Top 20 Research Studies of 2015 for Primary Care Physicians

 

Am Fam Physician. 2016 May 1;93(9):756-762.

  The full text of the POEMs discussed in this article is available at http://www.aafp.org/afp/poems2015

  See related Editor's Note.

  Related letter: Interpreting the Statistics on Potential Benefits of Prostate Cancer Screening

Author disclosure: Dr. Ebell is cofounder and editor-in-chief of Essential Evidence Plus, published by Wiley-Blackwell, Inc. Dr. Grad has no relevant financial affiliations.

In 2015, a group of primary care clinicians with expertise in evidence-based practice performed monthly surveillance of more than 110 English-language clinical research journals. They identified 251 studies that addressed a primary care question and had the potential to change practice if valid (patient-oriented evidence that matters, or POEMs). Each study was critically appraised and disseminated to subscribers via e-mail, including members of the Canadian Medical Association who had the option to use a validated tool to assess the clinical relevance of each POEM and the benefits they expect for their practice. This article, the fifth installment in this annual series, summarizes the 20 POEMs based on original research studies judged to have the greatest clinical relevance for family physicians. Key recommendations include questioning the need for backup throat cultures; avoiding early imaging and not adding cyclobenzaprine or oxycodone to naproxen for patients with acute low back pain; and encouraging patients with chronic or recurrent low back pain to walk. Other studies showed that using a nicotine patch for more than eight weeks has little benefit; that exercise can prevent falls that cause injury in at-risk older women; and that prostate cancer screening provides a very small benefit, which is outweighed by significant potential harms of screening and associated follow-up treatment. Additional highly rated studies found that tight glycemic control provides only a small cardiovascular benefit in patients with type 2 diabetes mellitus at the expense of hypoglycemic episodes; that treating mild hypertension can provide a modest reduction in stroke and all-cause mortality; that sterile gloves are not needed for minor uncomplicated skin procedures; that vasomotor symptoms last a mean of 7.4 years; and that three regimens have been shown to provide the best eradication rates for Helicobacter pylori infection.

Since 1994, a group of primary care clinicians with expertise in evidence-based practice has performed monthly surveillance of more than 110 English-language research journals.1 Of approximately 20,000 research studies published during 2015 in these journals, 251 met prespecified criteria for validity, relevance, and practice change. A study was considered valid if it was well designed and avoided important biases such as failure to conceal allocation or failure to mask outcome assessment. Relevance depended on the research question (i.e., is it relevant to a primary care clinician?) and on the outcomes reported; only studies that reported patient-oriented outcomes, such as morbidity, mortality, or quality of life, were considered relevant. Finally, studies with the potential to change practice for a substantial number of physicians were prioritized over those that merely confirmed existing practice (i.e., they matter). Studies that meet all of these criteria are called POEMs, for patient-oriented evidence that matters.2 Each POEM is summarized in a structured critical appraisal written by one of the six expert reviewers and peer reviewed by faculty and fellows of the University of Missouri Department of Family Medicine. Writing and disseminating the POEMs is supported by subscriptions, without industry support.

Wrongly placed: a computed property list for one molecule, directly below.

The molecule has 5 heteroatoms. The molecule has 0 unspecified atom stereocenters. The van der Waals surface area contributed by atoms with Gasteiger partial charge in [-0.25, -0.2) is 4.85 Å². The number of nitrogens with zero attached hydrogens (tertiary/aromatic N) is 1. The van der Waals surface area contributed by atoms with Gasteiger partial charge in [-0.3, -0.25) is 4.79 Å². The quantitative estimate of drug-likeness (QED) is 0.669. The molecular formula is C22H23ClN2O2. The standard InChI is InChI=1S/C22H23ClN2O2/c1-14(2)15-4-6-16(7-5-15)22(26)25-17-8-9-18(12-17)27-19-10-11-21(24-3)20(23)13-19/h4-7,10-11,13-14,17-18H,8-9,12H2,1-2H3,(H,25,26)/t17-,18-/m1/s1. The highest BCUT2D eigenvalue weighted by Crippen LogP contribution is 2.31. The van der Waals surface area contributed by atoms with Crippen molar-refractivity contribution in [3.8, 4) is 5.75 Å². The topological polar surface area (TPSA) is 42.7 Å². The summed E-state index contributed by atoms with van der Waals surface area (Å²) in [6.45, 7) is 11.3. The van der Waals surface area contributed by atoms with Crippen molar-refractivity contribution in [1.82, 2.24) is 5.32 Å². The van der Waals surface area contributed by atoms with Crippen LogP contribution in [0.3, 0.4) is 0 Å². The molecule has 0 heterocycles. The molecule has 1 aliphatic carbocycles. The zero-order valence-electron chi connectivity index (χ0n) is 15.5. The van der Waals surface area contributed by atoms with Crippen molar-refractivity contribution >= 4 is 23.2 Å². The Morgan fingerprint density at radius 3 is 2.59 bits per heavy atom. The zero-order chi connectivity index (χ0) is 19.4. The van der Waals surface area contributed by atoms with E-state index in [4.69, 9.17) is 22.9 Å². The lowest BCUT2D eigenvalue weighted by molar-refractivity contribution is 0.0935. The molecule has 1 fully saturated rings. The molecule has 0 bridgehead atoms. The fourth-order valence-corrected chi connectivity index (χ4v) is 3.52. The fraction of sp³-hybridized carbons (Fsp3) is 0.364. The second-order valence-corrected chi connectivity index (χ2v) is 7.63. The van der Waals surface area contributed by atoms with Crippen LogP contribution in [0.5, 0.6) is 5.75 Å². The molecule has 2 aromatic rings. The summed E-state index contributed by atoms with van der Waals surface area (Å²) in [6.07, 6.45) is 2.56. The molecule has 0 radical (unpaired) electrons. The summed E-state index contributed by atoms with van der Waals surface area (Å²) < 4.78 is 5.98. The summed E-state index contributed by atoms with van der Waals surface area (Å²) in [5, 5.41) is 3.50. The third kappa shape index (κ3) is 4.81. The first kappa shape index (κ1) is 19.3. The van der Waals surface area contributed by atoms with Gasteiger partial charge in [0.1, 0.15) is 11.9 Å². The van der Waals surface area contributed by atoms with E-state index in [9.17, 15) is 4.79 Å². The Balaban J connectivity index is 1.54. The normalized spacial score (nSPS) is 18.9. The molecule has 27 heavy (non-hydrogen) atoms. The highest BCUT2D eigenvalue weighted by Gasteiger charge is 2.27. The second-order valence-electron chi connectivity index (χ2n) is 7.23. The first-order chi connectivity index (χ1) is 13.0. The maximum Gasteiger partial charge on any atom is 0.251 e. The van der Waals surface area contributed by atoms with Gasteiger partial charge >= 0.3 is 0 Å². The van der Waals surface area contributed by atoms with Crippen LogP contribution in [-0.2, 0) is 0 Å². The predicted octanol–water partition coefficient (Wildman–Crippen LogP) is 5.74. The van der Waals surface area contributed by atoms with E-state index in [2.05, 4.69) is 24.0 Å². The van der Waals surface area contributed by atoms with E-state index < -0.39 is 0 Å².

Since 2005, the Canadian Medical Association has sponsored a subscription to POEMs for its members. Each member has the option to receive the daily POEM by e-mail, and the option to rate it using a brief survey through the Information Assessment Method. The questionnaire for the Information Assessment Method is a validated tool that addresses relevance to clinicians, cognitive impact, use for practice, and expected health benefits if the results of the POEM would be applied.3 For this article, we identified the 20 POEMs of 2015 that were rated highest for clinical relevance by Canadian Medical Association members. Each POEM was rated by at least 500 physicians, and at least 52% of respondents rated each of these top 20 POEMs as “totally relevant for at least one of your patients,” whereas less than 18% rated each as “not relevant for at least one of your patients.”

In the fifth installment of this annual series,47 we summarize the clinical question and bottom-line answer for each of the 20 POEMs critically appraising an original research study, organized by topic and followed by a brief discussion. The bottom-line answers have been rewritten slightly from the original to stand alone without the complete synopsis and appraisal. We also briefly discuss POEMs summarizing practice guidelines that were judged to be highly relevant. The full POEMs are available online at http://www.aafp.org/afp/poems2015.

Respiratory Tract Infection

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Table 1.

Respiratory Tract Infection

Clinical questionBottom-line answer